Typically, portions of a directory tree can be composed by creating a root directory, giving the directory a title, and then adding subdirectories, or files into the directory. Directories are often referred to as folders.
Subdirectories of a folder typically appear indented from the folder title in an “outline” form as depicted in FIG. 1. In large directory trees such as those present in computers which administrate a computer network, multiple branches having nested directory tree structures are typically required. With the complexity of a typical GUI, display area is often limited.
Directory tree utilization becomes awkward when necessary software applications within the directory tree become obscured. For example, directory tree branch structure 82 is not legible in left display window 20 because directory tree branch structure 82 is outside the allotted display window.
If a heavily utilized directory tree member resides outside of the allotted window space, a user must continually utilize screen sizing, scrolling or reframing commands to view and select the nested directory tree members. This cumbersome requirement is unacceptable to many users.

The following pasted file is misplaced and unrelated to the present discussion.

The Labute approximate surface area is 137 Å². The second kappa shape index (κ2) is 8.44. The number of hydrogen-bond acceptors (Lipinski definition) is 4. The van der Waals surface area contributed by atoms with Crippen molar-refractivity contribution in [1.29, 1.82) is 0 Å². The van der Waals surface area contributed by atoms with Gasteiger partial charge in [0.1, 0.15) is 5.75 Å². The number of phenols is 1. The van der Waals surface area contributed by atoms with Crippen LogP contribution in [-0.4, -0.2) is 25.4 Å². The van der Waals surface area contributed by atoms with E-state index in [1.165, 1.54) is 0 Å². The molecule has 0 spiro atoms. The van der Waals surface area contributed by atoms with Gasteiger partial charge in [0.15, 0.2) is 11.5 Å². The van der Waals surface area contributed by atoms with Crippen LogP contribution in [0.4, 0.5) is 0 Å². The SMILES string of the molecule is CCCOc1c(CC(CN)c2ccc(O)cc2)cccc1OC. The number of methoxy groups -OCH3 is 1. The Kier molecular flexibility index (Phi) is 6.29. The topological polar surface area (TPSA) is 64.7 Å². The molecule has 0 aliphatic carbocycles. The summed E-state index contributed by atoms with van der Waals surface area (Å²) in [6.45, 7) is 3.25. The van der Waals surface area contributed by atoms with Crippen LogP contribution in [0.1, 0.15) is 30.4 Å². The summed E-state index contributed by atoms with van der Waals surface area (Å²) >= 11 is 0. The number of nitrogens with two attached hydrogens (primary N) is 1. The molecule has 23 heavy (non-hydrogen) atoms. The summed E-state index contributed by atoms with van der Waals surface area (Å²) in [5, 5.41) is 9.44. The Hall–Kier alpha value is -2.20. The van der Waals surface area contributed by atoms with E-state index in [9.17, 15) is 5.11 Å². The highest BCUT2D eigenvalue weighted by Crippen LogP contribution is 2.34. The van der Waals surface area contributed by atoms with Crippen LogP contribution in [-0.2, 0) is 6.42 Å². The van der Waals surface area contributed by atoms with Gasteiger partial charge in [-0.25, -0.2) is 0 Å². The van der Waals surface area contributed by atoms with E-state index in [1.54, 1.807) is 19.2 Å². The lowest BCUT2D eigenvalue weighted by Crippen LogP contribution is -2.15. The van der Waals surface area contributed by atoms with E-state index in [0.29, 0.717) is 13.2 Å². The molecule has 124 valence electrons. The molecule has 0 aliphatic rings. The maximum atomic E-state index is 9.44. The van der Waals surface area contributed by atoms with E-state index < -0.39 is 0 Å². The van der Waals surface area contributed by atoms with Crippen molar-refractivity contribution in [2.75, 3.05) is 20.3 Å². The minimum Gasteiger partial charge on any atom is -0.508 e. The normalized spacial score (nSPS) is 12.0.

Further, additional directory tree branch structures can branch from directory tree branch structure 82 (not shown). Often, a user will not even know that these deeply nested members exist because these directory tree members reside completely out of view of the user. Assuming a user gets the motivation to search for hidden directory tree branches, a user is required to perform multiple window management functions merely to identify what directory tree selections exist. Traversing a large directory tree can be an inefficient and cumbersome process.
Generally, subdirectories which are placed into a folder typically are “linked” by a vertical dotted line which can be referred to as a linking indicator. In FIG. 1, directory tree members are visually interconnected by outer linking indicator 42 and inner linking indicator 56.